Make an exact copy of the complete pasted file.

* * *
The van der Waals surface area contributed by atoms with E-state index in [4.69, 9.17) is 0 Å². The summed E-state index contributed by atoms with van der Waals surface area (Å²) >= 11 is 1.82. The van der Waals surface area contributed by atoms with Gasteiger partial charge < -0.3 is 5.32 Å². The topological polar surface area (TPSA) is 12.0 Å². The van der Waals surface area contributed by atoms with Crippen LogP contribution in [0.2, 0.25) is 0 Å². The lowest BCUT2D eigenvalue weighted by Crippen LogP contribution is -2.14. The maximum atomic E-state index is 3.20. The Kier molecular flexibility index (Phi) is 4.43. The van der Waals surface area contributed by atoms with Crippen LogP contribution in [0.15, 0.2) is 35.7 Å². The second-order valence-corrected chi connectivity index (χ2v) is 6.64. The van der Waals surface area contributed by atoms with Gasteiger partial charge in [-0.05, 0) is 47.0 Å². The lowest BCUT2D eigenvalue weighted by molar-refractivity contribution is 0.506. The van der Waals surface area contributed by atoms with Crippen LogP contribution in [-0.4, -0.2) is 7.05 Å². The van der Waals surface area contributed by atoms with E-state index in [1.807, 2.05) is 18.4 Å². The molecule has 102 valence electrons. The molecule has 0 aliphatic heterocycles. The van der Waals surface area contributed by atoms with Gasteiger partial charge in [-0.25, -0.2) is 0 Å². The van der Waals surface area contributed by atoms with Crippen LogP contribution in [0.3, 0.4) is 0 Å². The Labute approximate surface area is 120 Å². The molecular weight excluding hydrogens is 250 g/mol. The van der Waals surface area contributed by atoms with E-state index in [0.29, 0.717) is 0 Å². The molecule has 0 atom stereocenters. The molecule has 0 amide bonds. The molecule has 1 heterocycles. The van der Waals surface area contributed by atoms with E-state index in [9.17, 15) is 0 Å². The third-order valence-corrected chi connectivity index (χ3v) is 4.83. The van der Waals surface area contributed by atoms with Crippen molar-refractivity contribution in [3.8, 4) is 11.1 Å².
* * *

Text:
The van der Waals surface area contributed by atoms with E-state index in [4.69, 9.17) is 0 Å². The summed E-state index contributed by atoms with van der Waals surface area (Å²) >= 11 is 1.82. The van der Waals surface area contributed by atoms with Gasteiger partial charge < -0.3 is 5.32 Å². The topological polar surface area (TPSA) is 12.0 Å². The van der Waals surface area contributed by atoms with Crippen LogP contribution in [0.2, 0.25) is 0 Å². The lowest BCUT2D eigenvalue weighted by Crippen LogP contribution is -2.14. The maximum atomic E-state index is 3.20. The Kier molecular flexibility index (Phi) is 4.43. The van der Waals surface area contributed by atoms with Crippen LogP contribution in [0.15, 0.2) is 35.7 Å². The second-order valence-corrected chi connectivity index (χ2v) is 6.64. The van der Waals surface area contributed by atoms with Gasteiger partial charge in [-0.05, 0) is 47.0 Å². The lowest BCUT2D eigenvalue weighted by molar-refractivity contribution is 0.506. The van der Waals surface area contributed by atoms with Crippen LogP contribution in [-0.4, -0.2) is 7.05 Å². The van der Waals surface area contributed by atoms with E-state index in [1.807, 2.05) is 18.4 Å². The molecule has 102 valence electrons. The molecule has 0 aliphatic heterocycles. The van der Waals surface area contributed by atoms with Gasteiger partial charge in [-0.25, -0.2) is 0 Å². The van der Waals surface area contributed by atoms with Crippen LogP contribution in [0.3, 0.4) is 0 Å². The Labute approximate surface area is 120 Å². The molecular weight excluding hydrogens is 250 g/mol. The van der Waals surface area contributed by atoms with E-state index in [0.29, 0.717) is 0 Å². The molecule has 0 atom stereocenters. The molecule has 0 amide bonds. The molecule has 1 heterocycles. The van der Waals surface area contributed by atoms with E-state index in [9.17, 15) is 0 Å². The third-order valence-corrected chi connectivity index (χ3v) is 4.83. The van der Waals surface area contributed by atoms with Crippen molar-refractivity contribution in [3.8, 4) is 11.1 Å².